• In rigid boroscopes, image quality is better than in rigid fiber optic borescopes.
  • Rigid boroscopes are mainly used in applications with a straight corridor to the observation point. But flexible borescopes can access cavities that are around a curve.
  • Flexible boroscopes or fiberscopes are more expensive, are more fragile, and are more challenging to handle than rigid boroscopes.

Uses in medicine

The borescope or endoscope is a technical device whose use in the area of ​​medicine is to facilitate the differential diagnosis of pathologies.

The most significant advantage of using the endoscope lies in the facilities it offers to inspect organs and areas of the body, for which the classical radiological examination can not provide specific results.

Therefore, this instrument represents an essential tool for all diagnostics in modern medicine.

This device is used to inspect a cavity or a body organ, introducing it through a natural opening, such as the mouth, to perform a bronchoscopy or the rectum to perform a sigmoidoscopy.

The medical procedure where any borescope is used is called endoscopy.

In the current era, there is a wide variety of specific boroscopes to perform the various exploratory examinations that allow the development of excellent diagnoses due to the superb quality of the illumination and images.

It is used in the digestive tract, the trachea, esophagus, nasopharyngeal cavity, or any other organ challenging to access in the human body. It is indispensable for carrying out numerous explorations.

These explorations make it easier to know the patient’s diagnosis and identify his pathology.

In modern medicine, with the help of the borescope, high-resolution images of the place that has been examined are transmitted to a screen.

This visualization of the video sequences verifies any suspicion and provides findings to the doctor, which are extremely useful for recommending the most appropriate treatment according to the present pathology.

Unfortunately, these devices are costly for daily use nowadays, and not all medical specialists have them.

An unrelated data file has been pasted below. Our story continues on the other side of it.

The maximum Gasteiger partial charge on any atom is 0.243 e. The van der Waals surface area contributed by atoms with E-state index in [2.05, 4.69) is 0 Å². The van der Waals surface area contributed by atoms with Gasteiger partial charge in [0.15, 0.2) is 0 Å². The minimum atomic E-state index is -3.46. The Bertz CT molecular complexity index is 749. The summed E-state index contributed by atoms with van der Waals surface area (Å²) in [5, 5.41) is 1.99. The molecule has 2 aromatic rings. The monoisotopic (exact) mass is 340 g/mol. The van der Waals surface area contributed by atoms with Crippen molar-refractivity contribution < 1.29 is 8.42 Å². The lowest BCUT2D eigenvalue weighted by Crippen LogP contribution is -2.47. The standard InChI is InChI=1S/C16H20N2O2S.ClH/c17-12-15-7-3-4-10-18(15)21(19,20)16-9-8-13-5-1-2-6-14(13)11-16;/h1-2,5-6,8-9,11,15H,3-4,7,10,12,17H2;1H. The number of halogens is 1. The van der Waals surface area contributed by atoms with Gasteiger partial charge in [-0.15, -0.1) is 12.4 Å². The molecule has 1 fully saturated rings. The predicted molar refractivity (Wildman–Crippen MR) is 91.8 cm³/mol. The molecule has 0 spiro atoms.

Endoscopy, in its beginnings, was only used in scans of the esophagus, stomach, and colon. It is currently employed in various organs to diagnose diseases in the ear, nose, throat, heart, urinary tract, joints, abdomen, and others.

Endoscopies have been classified into several categories, depending on the area of ​​the body where the investigation is performed.

The American Cancer Society classifies them into the following types:

  • Arthroscopy is used for the examination of joints. The borescope is inserted through a small incision near the joint to be examined.
  • Bronchoscopy is used to examine the lungs. The borescope is inserted through the nostrils or the mouth.
  • The colonoscopy is used for examination of the colon. The equipment is inserted through the rectum.
  • Cystoscopy is used to examine the bladder. The borescope is inserted through the urethra, the hole through which urine is excreted and leads to the bladder.
  • Enteroscopy is used for the examination of the small intestine. The borescope is inserted through the mouth or rectum.
  • Hysteroscopy is used to examine the inside of the uterus. The device is inserted through the patient’s vagina.
  • The laparoscopy allows exploring the abdominal or pelvic area. The borescope is inserted through a small incision in the abdomen’s skin near the extent that you want to examine during the endoscope.
  • Laryngoscopy is used to analyze your voice box or larynx. The endoscope is inserted through your mouth or nostril.
  • Mediastinoscopy examines the area between the lungs called the “mediastinum.” The endoscope is inserted through an incision over the sternum.
  • Upper gastrointestinal endoscopy examines the esophagus and the upper intestinal tract. The endoscope is inserted through your mouth.
  • Ureteroscopy is used to examine your ureter. The endoscope is inserted through your urethra.